The courts and police are our servants, not masters

By Jude Collins

I enjoyed the movie In the Name of the Father, although I’m not sure ‘enjoyed’ is the word to describe such a sad, brutal story. But at one point I felt a little cheated. That was when the Guildford Four emerged from prison and Gerry Conlon ran to to the waiting microphones and cameras. Not because his impassioned speech about the death of his father in prison and the innocence of the Birmingham Six and so many others – not because it wasn’t well-acted. I felt there was something flat about the scene because I’d seen the real thing so often on TV and no actor, nothing could compare with the rawness and anger of the real Gerry Conlon on that day.

Since his death last week a number of interviews with him have been resurrected, and it’s poignant to read them. In one, he talks about what they faced in prison. Their food came to them having been pissed on, defecated on, sometimes with glass sprinkled in it. Their cell door was left deliberately unlocked, so that those who wanted to were able to enter with socks full of batteries and beat them again and again.
All this physical abuse being facilitated by the authorities, against the background of the death of Conlon’s father and the aching, raging awareness that they had done nothing to deserve this. Well no, let’s correct that. They had done something. They’d been Irish. They’d been Irish and available at a time when the police had needed convictions for those pub bombings and it was easy, in the wave of hatred which drowned England at the time, to stitch up the Irish group that included Conlon.

And so fifteen years of their lives was taken from them. I’ve always wondered how innocent people like that keep their sanity. To sit in a prison cell as days become weeks and weeks months and years, with the prospect of freedom at best a vague, distant hope. Lesser men would have gone mad. I would have gone mad, I’m sure. And apart from a dedicated few, the rest of the world let it happen. No smoke without fire. If they weren’t fully guilty they were bound to be half-guilty. But somehow they survived and the truth was forced into the open. Outside prison, Conlon found life even harder to deal with than it had been inside.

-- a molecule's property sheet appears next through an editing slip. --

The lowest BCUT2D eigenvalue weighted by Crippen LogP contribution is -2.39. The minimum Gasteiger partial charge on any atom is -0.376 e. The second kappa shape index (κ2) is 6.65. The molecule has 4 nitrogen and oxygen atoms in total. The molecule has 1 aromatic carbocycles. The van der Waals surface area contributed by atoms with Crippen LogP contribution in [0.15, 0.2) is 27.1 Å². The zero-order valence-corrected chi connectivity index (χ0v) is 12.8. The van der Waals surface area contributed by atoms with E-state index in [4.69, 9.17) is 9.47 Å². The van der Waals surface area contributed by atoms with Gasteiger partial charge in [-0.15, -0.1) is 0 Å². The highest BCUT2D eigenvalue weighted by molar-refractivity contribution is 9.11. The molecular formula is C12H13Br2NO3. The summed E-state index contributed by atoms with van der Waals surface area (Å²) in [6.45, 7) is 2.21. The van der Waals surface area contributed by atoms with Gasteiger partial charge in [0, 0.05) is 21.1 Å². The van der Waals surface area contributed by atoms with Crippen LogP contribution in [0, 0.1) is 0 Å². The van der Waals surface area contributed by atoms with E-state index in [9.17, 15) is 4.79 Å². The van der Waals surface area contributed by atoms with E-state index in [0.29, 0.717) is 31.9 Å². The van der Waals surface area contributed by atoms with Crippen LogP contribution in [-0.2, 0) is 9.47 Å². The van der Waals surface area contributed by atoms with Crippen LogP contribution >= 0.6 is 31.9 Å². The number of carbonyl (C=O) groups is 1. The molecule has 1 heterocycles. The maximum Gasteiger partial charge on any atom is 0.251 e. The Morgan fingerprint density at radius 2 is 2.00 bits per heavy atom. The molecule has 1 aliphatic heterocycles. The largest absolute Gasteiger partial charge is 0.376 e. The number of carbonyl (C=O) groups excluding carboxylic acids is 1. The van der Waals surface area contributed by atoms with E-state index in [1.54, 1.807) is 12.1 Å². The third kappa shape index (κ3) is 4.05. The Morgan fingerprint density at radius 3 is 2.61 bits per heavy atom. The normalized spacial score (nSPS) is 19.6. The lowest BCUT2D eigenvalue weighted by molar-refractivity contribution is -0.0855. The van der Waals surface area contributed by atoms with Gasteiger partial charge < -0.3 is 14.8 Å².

It’s little wonder and looked to dull the pain through drink and drugs. But even these he overcame, to campaign tirelessly for people like himself who had been imprisoned, not because they were guilty but because it suited the authorities to lock them up.

And that’s where the real obscenity lies. People talk about supporting the police and the judiciary system, and so we should. Every society needs police, every society needs judges. But we must not forget and they must not forget – they are our servants, not masters. We pay them. They’re our employees. And yet, in the case of Conlon and the Birmingham Six and other cases like them, the police and the judiciary showed themselves capable of doling out injustice without batting an eye. Which is why we should be suspicious of those who tell us we must always support the authorities. No we shouldn’t. We should watch the authorities, see that they do their job for which we pay them, call them to account at the first sign of corruption. Of course a police service and legal system are necessary. But given sufficient public hysteria and maybe because they’re human, they are capable of lying and lying and lying again. Gerry Conlon knew that. Ar dheis Dé go raibh a anam – May he rest in peace.

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